Maple syrup is also a great way to sweeten your dishes. I prefer to use it on meats when I need to add just a touch of sweetness. Be careful when buying it though – some supermarkets sell “maple syrup” that is made entirely of artificially colored high fructose corn syrup!
I prefer to make most sauces myself from scratch – that way I know all the ingredients and where they came from. But not everything can be reasonably made at home. Here are the sauces I recommend buying for your pantry to make the most of your cooking.
Coconut aminos is a fantastic Paleo ingredient that you’ll definitely be using a lot of! It’s the perfect replacement for soy sauce. It smells, tastes, and behaves just like soy sauce but without the soy.
Fish sauce is another staple that you can’t really re-create on your own at home, but it provides so much flavor to your recipes, I really think you should have it. Fish sauce is made using fermented fish (anchovies usually) and contains probiotics. This one is made using traditional chemical-free fermentation methods
And of course, Primal Kitchen Mayo is a must in my pantry! This is the only mayonnaise I can find that is completely Paleo-friendly. It contains no dairy, soy, canola, gluten, sugar, or any of the other questionable ingredients that lurk in regular mayo. It’s made with a few ingredients that you could easily recreate at home (but who has time for that): avocado oil, eggs, vinegar, and salt.
Get rid of that canola and “vegetable” oils as fast as you can. They are just terrible for your health and many of them can’t even be heated up safely, let alone used for cooking and frying food. The best oils are the ones that provide you with healthy fats while being safe to cook on at high temperatures. Of course, they should taste good too.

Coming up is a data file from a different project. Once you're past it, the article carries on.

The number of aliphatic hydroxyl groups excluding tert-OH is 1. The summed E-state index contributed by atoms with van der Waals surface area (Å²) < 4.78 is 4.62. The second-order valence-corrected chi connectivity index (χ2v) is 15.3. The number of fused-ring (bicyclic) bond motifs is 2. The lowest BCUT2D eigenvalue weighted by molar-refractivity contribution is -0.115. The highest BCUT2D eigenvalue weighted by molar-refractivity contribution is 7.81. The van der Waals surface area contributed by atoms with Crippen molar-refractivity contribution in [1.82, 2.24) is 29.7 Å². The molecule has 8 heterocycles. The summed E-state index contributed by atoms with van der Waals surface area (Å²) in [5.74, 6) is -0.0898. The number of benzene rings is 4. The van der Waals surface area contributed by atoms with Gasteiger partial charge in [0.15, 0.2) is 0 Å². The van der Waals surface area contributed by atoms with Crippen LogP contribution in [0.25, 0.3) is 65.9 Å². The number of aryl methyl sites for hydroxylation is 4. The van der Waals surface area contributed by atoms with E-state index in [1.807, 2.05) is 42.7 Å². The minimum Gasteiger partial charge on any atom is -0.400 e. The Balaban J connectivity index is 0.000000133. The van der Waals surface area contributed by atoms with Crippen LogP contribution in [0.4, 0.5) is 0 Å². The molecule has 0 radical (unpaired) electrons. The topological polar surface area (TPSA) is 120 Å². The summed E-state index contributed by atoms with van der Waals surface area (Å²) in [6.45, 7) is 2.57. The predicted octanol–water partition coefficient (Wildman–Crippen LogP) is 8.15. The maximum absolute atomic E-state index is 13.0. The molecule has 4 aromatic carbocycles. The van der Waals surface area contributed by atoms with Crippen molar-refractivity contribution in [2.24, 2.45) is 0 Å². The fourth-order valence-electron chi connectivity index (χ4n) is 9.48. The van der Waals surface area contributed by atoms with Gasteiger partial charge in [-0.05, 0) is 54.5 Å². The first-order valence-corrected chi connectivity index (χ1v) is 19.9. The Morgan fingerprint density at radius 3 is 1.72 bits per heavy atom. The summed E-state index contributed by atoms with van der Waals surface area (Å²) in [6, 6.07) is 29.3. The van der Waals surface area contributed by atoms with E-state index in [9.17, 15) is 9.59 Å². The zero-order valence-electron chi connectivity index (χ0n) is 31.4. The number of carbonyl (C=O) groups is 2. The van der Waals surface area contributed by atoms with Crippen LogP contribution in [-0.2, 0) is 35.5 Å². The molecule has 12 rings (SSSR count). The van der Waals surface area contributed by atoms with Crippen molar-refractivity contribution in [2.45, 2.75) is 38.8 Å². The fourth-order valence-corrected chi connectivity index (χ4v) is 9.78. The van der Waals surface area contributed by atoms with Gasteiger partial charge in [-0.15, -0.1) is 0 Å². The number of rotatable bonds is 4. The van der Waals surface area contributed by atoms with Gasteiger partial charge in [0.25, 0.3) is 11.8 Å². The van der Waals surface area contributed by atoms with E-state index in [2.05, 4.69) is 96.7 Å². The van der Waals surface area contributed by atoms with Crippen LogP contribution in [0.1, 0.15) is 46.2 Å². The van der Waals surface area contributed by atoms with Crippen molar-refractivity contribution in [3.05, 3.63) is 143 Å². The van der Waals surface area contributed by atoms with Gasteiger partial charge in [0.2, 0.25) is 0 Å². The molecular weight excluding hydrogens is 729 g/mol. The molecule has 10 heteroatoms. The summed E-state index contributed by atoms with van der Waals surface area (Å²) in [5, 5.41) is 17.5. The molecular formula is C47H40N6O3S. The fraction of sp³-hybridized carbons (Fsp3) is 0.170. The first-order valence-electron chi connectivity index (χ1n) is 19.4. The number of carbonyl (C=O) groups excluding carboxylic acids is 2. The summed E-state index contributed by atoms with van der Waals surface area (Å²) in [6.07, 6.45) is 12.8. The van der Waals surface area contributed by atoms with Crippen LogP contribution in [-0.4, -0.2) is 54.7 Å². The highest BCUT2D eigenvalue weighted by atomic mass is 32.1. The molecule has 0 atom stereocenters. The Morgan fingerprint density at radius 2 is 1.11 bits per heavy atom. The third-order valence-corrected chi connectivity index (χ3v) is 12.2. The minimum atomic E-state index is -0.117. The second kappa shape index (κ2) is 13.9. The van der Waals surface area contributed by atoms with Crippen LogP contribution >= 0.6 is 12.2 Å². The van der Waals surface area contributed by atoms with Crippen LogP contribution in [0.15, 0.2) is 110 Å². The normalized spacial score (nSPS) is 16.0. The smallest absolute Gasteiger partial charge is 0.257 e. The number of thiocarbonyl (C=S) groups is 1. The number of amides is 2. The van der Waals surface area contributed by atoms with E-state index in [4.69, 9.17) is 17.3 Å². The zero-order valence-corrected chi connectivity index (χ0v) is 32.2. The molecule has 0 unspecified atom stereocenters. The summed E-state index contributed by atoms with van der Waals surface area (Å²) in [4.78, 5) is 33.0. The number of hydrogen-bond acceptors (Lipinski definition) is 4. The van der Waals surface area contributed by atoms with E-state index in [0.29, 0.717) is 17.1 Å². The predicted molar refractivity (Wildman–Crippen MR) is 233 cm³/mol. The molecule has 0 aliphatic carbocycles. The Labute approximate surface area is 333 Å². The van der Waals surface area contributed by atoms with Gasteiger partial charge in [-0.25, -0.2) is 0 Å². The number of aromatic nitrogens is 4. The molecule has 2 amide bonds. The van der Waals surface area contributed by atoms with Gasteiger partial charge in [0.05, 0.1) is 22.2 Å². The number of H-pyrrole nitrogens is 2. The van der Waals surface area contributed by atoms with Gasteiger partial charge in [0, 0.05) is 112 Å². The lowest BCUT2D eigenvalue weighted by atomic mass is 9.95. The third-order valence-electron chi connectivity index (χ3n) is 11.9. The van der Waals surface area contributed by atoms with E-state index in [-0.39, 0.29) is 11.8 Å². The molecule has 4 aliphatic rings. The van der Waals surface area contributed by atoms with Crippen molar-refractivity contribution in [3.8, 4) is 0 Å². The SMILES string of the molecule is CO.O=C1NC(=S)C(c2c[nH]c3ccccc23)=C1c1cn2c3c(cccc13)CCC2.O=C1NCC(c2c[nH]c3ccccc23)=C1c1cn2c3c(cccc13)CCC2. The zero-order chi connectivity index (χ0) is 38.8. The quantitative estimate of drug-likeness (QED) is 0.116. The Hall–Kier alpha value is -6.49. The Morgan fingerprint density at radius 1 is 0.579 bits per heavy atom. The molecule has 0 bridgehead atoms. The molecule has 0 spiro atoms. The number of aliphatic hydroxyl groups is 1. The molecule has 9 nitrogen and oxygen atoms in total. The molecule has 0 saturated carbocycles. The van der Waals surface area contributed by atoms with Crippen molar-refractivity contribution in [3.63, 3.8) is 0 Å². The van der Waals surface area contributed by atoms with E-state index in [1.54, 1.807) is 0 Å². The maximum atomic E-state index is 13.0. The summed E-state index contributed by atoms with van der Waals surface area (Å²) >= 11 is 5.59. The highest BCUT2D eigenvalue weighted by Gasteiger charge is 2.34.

Coconut oil is the safest for high-temperature cooking, meaning it doesn’t go rancid and release free radicals even in the highest temperatures. It contains medium-chain triglycerides, which are metabolized differently from other types of saturated fats. They are known to have medicinal effects on Alzheimer’s and other brain disorders and are considered to be the “best” types of saturated fat. The lauric acid in coconut oil is also antibacterial, so just like honey it has lots of medicinal properties.
I always recommend the organic and unrefined coconut oils, because they retain the most of the health benefits. But beware, unrefined coconut oil tastes and smells of coconuts! If you can’t handle that, you can always get the refined type – it has no flavor and is still pretty good for you.
Avocado and macadamia oils are also both great oils for cooking (but on the pricier side). While avocado oil is perfect for meals in need of a subtle flavor, macadamia oil adds a great nutty and slightly buttery taste to any home cooked dish. Both can be heated to high temperatures without any concerns over oxidation. Macadamia nut oil is also high in omega-3s.
Ghee is a favorite in the Paleo crowd, because despite being a dairy product, it is Whole30 approved. Ghee is clarified butter with all the dairy-related proteins removed. Which means it doesn’t cause inflammation like regular dairy. And tastes deliciously nutty. Basically, ghee is an exception that the majority of the Paleo crowd has adopted for its nutritious value and flavor.